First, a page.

The Chessmen of Mars

By Edgar Rice Burroughs

Page 73

of Barsoom is in itself sufficient reward."

As they spoke the girl was making her way through the aperture after
Ghek, and presently all three had quitted the apartments of Luud and
were moving rapidly along the winding corridors toward the tower. Ghek
repeatedly urged them to greater speed, but the red men of Barsoom were
never keen for retreat, and so the two that followed him moved all too
slowly for the kaldane.

"There are none to impede our progress," urged Gahan, "so why tax the
strength of the Princess by needless haste?"

"I fear not so much opposition ahead, for there are none there who know
the thing that has been done in Luud's chambers this night; but the
kaldane of one of the warriors who stood guard before Luud's apartment
escaped, and you may count it a truth that he lost no time in seeking
aid. That it did not come before we left is due solely to the rapidity
with which events transpired in the king's* room. Long before we reach
the tower they will be upon us from behind, and that they will come in
numbers far superior to ours and with great and powerful rykors I well

* I have used the word king in describing the rulers or chiefs of the
Bantoomian swarms, since the word itself is unpronounceable in English,
nor does jed or jeddak of the red Martian tongue have quite the same
meaning as the Bantoomian word, which has practically the same
significance as the English word queen as applied to the leader of a
swarm of bees.--J. C.

Nor was Ghek's prophecy long in fulfilment. Presently the sounds of
pursuit became audible in the distant clanking of accouterments and the
whistling call to arms of the kaldanes.

"The tower is but a short distance now," cried Ghek. "Make haste while
yet you may, and if we can barricade it until the sun rises we may yet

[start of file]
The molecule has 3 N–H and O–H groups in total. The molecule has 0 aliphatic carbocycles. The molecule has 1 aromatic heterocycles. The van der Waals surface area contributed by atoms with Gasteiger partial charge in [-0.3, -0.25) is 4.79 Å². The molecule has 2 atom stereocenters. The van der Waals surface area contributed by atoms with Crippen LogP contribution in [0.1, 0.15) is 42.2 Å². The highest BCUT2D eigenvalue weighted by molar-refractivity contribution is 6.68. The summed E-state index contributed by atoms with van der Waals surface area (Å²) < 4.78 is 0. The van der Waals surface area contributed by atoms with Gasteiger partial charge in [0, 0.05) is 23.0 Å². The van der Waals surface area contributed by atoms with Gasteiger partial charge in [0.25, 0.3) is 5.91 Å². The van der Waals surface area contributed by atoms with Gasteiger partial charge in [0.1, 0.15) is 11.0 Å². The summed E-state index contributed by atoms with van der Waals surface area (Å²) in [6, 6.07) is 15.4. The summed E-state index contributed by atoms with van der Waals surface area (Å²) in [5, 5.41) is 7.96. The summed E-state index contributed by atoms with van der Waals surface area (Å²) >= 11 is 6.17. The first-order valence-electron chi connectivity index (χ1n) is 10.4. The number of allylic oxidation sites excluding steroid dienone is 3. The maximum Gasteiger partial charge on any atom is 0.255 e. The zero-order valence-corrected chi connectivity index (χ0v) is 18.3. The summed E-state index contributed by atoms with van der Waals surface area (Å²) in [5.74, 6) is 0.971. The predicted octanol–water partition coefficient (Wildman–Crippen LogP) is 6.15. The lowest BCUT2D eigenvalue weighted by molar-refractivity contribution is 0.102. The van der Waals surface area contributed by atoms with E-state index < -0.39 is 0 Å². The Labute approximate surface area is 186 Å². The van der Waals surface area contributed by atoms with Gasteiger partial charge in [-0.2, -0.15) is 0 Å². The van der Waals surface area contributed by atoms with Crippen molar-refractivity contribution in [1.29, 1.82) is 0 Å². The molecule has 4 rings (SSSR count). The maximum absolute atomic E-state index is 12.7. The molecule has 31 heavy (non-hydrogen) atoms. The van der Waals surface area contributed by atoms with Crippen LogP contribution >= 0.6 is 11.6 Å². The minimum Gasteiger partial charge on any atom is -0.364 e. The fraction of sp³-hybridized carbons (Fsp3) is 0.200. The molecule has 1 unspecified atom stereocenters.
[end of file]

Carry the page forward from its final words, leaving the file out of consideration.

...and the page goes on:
"We shall need no barricades for we shall not linger in the tower,"
replied Gahan, moving more rapidly as he realized from the volume of
sound behind them the great number of their pursuers.

"But we may not go further than the tower tonight," insisted Ghek.
"Beyond the tower await the banths and certain death."

Gahan smiled. "Fear not the banths," he assured them. "Can we but reach
the enclosure a little ahead of our pursuers we have naught to fear
from any evil power within this accursed valley."

Ghek made no reply, nor did his expressionless face denote either
belief or skepticism. The girl looked into the face of

Last Page Next Page

Text Comparison with Tarzan and the Jewels of Opar

Page 13
For a time he felt no doubt as to the outcome--the strange white man must certainly succumb to terrible Simba--whoever heard of a lone man armed only with a knife slaying so mighty a beast! Yet presently the old black man's eyes went wider and he commenced to have his doubts and misgivings.
Page 17
Before he extinguished the single candle he had brought with him for the purpose, and the flickering light of which had cast.
Page 22
Across this another door barred his way; but this, too, gave before his efforts, for it was not barred.
Page 28
Without a word they dragged her from the bungalow.
Page 33
At last Tarzan's knife found the great heart, and with a final, spasmodic struggle the lion rolled over upon the marble floor, dead.
Page 38
Again, that night, as the two sat before their camp fire, Tarzan played with his shining baubles.
Page 63
She placed its point against the ape-man's side and pressed upon the hilt; but Tarzan only smiled and shrugged his shoulders.
Page 65
The High Priest looked questioningly toward her--the brand was burning close to his hand and the.
Page 69
The actions of Tarzan were peculiar in the extreme.
Page 70
Sometimes the incarnation of jealousy and revenge and sometimes a sobbing maiden, generous and forgiving; at once a virgin and a wanton; but always--a woman.
Page 76
Within, Werper called in French and in a low whisper: "Lady Greystoke! It is I, M.
Page 78
A few miles south of him, Jane Clayton lay panting among the branches of a tree in which she had taken refuge from a prowling and hungry lioness.
Page 89
Unless Tarzan desired to fight there was nothing to do but wait.
Page 92
find the missing pouch and pebbles.
Page 96
Where it could have walked boldly to the very sides of the sentries, it chose rather to sneak upon them, unseen, from the rear.
Page 114
Wonderingly she moved a hand.
Page 115
She was halfway over in her turn, her face away from the lion, when he suddenly turned his great head and fastened his eyes upon her.
Page 119
"The wallet is gone," he explained, crisply, "and I dare not delay longer in search of it.
Page 133
A moment longer he tarried to rearrange the disordered rugs, and then he left as he had entered, fastening down the rear wall of the tent as it had been before he had raised it.
Page 150
Tarzan, her Tarzan, lived! A cry of unspeakable gladness broke.